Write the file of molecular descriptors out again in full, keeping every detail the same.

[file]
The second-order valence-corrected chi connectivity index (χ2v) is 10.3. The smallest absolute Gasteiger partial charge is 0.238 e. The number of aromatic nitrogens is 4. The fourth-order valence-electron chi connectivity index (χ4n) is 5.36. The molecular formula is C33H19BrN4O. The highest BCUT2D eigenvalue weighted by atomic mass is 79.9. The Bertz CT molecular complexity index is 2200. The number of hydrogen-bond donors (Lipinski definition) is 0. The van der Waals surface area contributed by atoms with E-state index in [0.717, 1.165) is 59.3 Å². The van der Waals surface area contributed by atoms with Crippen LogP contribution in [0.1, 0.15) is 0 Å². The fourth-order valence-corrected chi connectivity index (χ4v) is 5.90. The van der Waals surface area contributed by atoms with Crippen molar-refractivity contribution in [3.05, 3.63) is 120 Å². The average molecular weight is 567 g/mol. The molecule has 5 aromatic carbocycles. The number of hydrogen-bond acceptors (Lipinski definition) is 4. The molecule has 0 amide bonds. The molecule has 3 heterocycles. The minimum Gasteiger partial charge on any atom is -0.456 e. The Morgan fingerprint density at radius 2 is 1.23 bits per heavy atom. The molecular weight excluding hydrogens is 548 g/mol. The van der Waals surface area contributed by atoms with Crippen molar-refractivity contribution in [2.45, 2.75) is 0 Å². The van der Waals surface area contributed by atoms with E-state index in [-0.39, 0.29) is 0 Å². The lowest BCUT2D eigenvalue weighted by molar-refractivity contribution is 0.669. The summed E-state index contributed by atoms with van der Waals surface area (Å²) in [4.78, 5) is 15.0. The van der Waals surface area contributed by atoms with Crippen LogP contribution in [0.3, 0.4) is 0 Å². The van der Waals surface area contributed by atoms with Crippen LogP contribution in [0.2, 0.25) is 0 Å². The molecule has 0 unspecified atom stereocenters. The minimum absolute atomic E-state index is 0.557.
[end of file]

The second-order valence-corrected chi connectivity index (χ2v) is 10.3. The smallest absolute Gasteiger partial charge is 0.238 e. The number of aromatic nitrogens is 4. The fourth-order valence-electron chi connectivity index (χ4n) is 5.36. The molecular formula is C33H19BrN4O. The highest BCUT2D eigenvalue weighted by atomic mass is 79.9. The Bertz CT molecular complexity index is 2200. The number of hydrogen-bond donors (Lipinski definition) is 0. The van der Waals surface area contributed by atoms with E-state index in [0.717, 1.165) is 59.3 Å². The van der Waals surface area contributed by atoms with Crippen LogP contribution in [0.1, 0.15) is 0 Å². The fourth-order valence-corrected chi connectivity index (χ4v) is 5.90. The van der Waals surface area contributed by atoms with Crippen molar-refractivity contribution in [3.05, 3.63) is 120 Å². The average molecular weight is 567 g/mol. The molecule has 5 aromatic carbocycles. The number of hydrogen-bond acceptors (Lipinski definition) is 4. The molecule has 0 amide bonds. The molecule has 3 heterocycles. The minimum Gasteiger partial charge on any atom is -0.456 e. The Morgan fingerprint density at radius 2 is 1.23 bits per heavy atom. The molecular weight excluding hydrogens is 548 g/mol. The van der Waals surface area contributed by atoms with Crippen molar-refractivity contribution in [2.45, 2.75) is 0 Å². The van der Waals surface area contributed by atoms with E-state index in [-0.39, 0.29) is 0 Å². The lowest BCUT2D eigenvalue weighted by molar-refractivity contribution is 0.669. The summed E-state index contributed by atoms with van der Waals surface area (Å²) in [4.78, 5) is 15.0. The van der Waals surface area contributed by atoms with Crippen LogP contribution in [0.3, 0.4) is 0 Å². The van der Waals surface area contributed by atoms with Crippen LogP contribution in [0.2, 0.25) is 0 Å². The molecule has 0 unspecified atom stereocenters. The minimum absolute atomic E-state index is 0.557.